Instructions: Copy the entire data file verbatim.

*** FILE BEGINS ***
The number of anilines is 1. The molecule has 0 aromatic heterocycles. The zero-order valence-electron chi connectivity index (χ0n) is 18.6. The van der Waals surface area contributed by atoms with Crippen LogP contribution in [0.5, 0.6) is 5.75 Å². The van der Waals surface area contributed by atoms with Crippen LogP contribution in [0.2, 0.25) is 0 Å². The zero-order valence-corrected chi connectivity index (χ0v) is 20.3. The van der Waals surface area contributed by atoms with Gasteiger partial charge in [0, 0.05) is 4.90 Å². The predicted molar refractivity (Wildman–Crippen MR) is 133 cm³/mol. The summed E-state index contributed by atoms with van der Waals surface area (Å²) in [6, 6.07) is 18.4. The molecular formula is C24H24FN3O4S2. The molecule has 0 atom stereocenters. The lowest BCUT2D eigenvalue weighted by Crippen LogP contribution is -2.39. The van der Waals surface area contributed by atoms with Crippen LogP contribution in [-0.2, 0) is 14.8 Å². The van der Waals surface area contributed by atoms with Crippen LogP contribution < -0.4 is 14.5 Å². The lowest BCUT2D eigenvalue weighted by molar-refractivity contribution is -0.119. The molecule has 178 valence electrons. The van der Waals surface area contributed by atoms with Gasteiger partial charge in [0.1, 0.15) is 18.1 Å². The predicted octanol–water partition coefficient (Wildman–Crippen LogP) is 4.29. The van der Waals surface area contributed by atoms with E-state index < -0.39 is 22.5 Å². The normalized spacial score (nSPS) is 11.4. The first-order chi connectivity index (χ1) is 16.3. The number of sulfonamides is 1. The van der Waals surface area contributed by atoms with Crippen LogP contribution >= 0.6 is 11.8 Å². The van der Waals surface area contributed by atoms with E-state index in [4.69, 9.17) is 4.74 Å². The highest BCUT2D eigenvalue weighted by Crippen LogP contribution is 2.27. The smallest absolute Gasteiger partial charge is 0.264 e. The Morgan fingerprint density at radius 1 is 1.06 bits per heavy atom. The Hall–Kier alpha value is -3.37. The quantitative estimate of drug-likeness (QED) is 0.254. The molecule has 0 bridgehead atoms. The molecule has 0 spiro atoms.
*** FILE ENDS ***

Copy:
The number of anilines is 1. The molecule has 0 aromatic heterocycles. The zero-order valence-electron chi connectivity index (χ0n) is 18.6. The van der Waals surface area contributed by atoms with Crippen LogP contribution in [0.5, 0.6) is 5.75 Å². The van der Waals surface area contributed by atoms with Crippen LogP contribution in [0.2, 0.25) is 0 Å². The zero-order valence-corrected chi connectivity index (χ0v) is 20.3. The van der Waals surface area contributed by atoms with Gasteiger partial charge in [0, 0.05) is 4.90 Å². The predicted molar refractivity (Wildman–Crippen MR) is 133 cm³/mol. The summed E-state index contributed by atoms with van der Waals surface area (Å²) in [6, 6.07) is 18.4. The molecular formula is C24H24FN3O4S2. The molecule has 0 atom stereocenters. The lowest BCUT2D eigenvalue weighted by Crippen LogP contribution is -2.39. The van der Waals surface area contributed by atoms with Crippen LogP contribution in [-0.2, 0) is 14.8 Å². The van der Waals surface area contributed by atoms with Crippen LogP contribution < -0.4 is 14.5 Å². The lowest BCUT2D eigenvalue weighted by molar-refractivity contribution is -0.119. The molecule has 178 valence electrons. The van der Waals surface area contributed by atoms with Gasteiger partial charge in [0.1, 0.15) is 18.1 Å². The predicted octanol–water partition coefficient (Wildman–Crippen LogP) is 4.29. The van der Waals surface area contributed by atoms with E-state index < -0.39 is 22.5 Å². The normalized spacial score (nSPS) is 11.4. The first-order chi connectivity index (χ1) is 16.3. The number of sulfonamides is 1. The van der Waals surface area contributed by atoms with Crippen LogP contribution >= 0.6 is 11.8 Å². The van der Waals surface area contributed by atoms with E-state index in [4.69, 9.17) is 4.74 Å². The highest BCUT2D eigenvalue weighted by Crippen LogP contribution is 2.27. The smallest absolute Gasteiger partial charge is 0.264 e. The Morgan fingerprint density at radius 1 is 1.06 bits per heavy atom. The Hall–Kier alpha value is -3.37. The quantitative estimate of drug-likeness (QED) is 0.254. The molecule has 0 bridgehead atoms. The molecule has 0 spiro atoms.